In recent years, more people are seeking rental units through the Internet. However, individuals often find themselves falling victim to an online scam. Some of the Internet sites commonly associated with rental scams are Craigslist, Trulia, and Zillow. While these websites do their best to eliminate scammers from using their sites, it is important to look for possible signs of a rental scam as well as perform due diligence in the event that a scammer has slipped through the cracks.
A lease agreement is a contract that creates rights and obligations for a landlord and a tenant related to rental property. Some leases are term leases, and others are month to month. When a tenant wants to terminate (break) a lease early, it’s important that they consult with a landlord-tenant attorney who can assist in protecting their rights under the law.
Eviction is the legal process by which a landlord can expel a resident or tenant from a property. Some of the most common reasons a landlord will evict a tenant are the failure to pay rent on time, harboring other people or pets at the residence that are not authorized by the lease agreement, or the tenant’s participation in illegal or criminal activity within the rental premises. Regardless of the reason for eviction, a landlord must follow a formal eviction process that varies based on the county in which the property is located.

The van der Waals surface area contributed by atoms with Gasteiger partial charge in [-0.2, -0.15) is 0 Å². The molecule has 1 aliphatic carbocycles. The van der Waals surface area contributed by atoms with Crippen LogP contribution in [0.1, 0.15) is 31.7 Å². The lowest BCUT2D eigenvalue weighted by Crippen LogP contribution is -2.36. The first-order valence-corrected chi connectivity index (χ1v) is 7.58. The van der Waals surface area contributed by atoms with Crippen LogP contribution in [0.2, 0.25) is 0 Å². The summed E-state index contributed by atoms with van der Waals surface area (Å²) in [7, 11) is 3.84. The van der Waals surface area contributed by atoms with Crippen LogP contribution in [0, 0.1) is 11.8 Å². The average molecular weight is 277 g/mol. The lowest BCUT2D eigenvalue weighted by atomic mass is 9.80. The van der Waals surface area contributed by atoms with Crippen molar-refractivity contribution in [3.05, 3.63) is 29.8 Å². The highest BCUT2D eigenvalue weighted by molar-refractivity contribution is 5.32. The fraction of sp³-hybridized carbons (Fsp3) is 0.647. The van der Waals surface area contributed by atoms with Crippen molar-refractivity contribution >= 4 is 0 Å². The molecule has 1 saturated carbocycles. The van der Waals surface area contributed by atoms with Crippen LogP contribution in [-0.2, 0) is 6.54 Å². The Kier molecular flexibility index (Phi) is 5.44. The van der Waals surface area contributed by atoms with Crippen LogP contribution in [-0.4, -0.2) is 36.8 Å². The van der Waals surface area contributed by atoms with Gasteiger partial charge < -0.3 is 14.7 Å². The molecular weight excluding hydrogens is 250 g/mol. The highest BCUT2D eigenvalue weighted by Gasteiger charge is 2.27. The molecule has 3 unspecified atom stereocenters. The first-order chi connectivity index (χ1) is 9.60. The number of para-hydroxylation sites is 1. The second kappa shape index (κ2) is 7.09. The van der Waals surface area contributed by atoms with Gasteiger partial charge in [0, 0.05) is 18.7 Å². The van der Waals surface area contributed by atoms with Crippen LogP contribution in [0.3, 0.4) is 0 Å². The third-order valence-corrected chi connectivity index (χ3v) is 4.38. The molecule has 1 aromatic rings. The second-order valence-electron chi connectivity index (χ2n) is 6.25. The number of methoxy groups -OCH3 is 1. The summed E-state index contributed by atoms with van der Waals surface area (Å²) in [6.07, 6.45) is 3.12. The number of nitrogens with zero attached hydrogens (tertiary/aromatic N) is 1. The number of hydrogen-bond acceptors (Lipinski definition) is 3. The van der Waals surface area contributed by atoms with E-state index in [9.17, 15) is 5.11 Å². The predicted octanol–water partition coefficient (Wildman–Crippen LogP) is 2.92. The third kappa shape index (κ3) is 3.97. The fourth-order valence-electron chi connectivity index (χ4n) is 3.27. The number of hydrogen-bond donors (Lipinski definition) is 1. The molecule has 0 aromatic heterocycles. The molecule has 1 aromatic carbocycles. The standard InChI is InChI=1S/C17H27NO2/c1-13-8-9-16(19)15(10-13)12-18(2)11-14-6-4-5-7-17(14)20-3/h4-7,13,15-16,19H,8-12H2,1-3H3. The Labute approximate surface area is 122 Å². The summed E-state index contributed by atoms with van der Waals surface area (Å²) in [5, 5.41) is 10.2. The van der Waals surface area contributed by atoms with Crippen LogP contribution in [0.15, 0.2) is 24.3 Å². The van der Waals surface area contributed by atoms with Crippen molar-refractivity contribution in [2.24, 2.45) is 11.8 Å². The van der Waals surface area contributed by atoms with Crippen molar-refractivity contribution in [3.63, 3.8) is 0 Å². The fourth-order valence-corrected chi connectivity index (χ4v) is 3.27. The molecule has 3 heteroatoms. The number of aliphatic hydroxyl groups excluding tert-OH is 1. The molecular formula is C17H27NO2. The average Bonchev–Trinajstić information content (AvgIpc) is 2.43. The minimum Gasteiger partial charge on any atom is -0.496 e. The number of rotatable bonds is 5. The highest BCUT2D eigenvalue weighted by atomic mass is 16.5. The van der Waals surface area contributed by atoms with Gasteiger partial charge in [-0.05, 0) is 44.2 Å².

Landlords and tenants have rights in New York. In Suffolk County, many jurisdictions require that a landlord obtain a rental permit prior to renting an apartment or home. In cases where a landlord has failed to obtain a rental permit when required, the facts of a case and the jurisdiction determine the whether the landlord may prosecute a claim or recover monetary damages.
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Every tenant has the right to live in a safe, sanitary and habitable dwelling. It is the landlord’s responsibility to provide suitable conditions for habitation. The warranty of habitability is a law that makes the landlord or owner responsible for keeping your apartment and the building safe and livable at all times. If a landlord does not take care of the property, or make repairs when necessary, these failures may constitute a breach of the warranty of habitability.
Under federal law, landlords are required to provide “reasonable accommodations” based on an individual’s disability. Disabilities can be mental, emotional, or physical in nature. Landlords must comply with the Fair Housing Act, and regardless of a pet policy, a landlord may be required to permit a tenant to keep a service animal to accommodate an individual’s disability.
Service animals may assist with mental, emotional, or physical needs. Additionally, a service animal could include any type of animal that qualifies. Traditionally people consider service animals to be dogs, but they can also include cats, birds, rabbits, and any other animal that may assist with the person’s disability. These animals are not considered pets, but working animals.